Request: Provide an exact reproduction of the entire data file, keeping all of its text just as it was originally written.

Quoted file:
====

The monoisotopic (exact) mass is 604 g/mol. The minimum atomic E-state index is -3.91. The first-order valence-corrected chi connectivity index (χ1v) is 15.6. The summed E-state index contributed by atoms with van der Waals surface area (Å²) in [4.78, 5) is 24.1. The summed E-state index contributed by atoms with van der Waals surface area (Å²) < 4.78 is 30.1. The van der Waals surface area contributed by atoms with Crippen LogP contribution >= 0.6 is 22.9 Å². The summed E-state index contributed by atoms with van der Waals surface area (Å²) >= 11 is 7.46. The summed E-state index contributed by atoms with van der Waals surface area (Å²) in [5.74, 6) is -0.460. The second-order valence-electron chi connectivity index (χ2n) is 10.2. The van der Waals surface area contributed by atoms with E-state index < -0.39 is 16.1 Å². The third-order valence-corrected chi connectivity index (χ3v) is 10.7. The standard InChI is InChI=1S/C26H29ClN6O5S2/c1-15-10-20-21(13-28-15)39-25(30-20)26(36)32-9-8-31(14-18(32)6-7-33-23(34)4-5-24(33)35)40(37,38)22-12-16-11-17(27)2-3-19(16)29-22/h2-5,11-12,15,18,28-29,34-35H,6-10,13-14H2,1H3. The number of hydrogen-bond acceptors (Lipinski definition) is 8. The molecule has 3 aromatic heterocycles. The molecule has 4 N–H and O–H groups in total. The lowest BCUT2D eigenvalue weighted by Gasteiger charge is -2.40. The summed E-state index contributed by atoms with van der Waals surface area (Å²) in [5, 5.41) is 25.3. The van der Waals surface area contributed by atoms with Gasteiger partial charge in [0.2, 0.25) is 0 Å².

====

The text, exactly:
The monoisotopic (exact) mass is 604 g/mol. The minimum atomic E-state index is -3.91. The first-order valence-corrected chi connectivity index (χ1v) is 15.6. The summed E-state index contributed by atoms with van der Waals surface area (Å²) in [4.78, 5) is 24.1. The summed E-state index contributed by atoms with van der Waals surface area (Å²) < 4.78 is 30.1. The van der Waals surface area contributed by atoms with Crippen LogP contribution >= 0.6 is 22.9 Å². The summed E-state index contributed by atoms with van der Waals surface area (Å²) >= 11 is 7.46. The summed E-state index contributed by atoms with van der Waals surface area (Å²) in [5.74, 6) is -0.460. The second-order valence-electron chi connectivity index (χ2n) is 10.2. The van der Waals surface area contributed by atoms with E-state index < -0.39 is 16.1 Å². The third-order valence-corrected chi connectivity index (χ3v) is 10.7. The standard InChI is InChI=1S/C26H29ClN6O5S2/c1-15-10-20-21(13-28-15)39-25(30-20)26(36)32-9-8-31(14-18(32)6-7-33-23(34)4-5-24(33)35)40(37,38)22-12-16-11-17(27)2-3-19(16)29-22/h2-5,11-12,15,18,28-29,34-35H,6-10,13-14H2,1H3. The number of hydrogen-bond acceptors (Lipinski definition) is 8. The molecule has 3 aromatic heterocycles. The molecule has 4 N–H and O–H groups in total. The lowest BCUT2D eigenvalue weighted by Gasteiger charge is -2.40. The summed E-state index contributed by atoms with van der Waals surface area (Å²) in [5, 5.41) is 25.3. The van der Waals surface area contributed by atoms with Gasteiger partial charge in [0.2, 0.25) is 0 Å².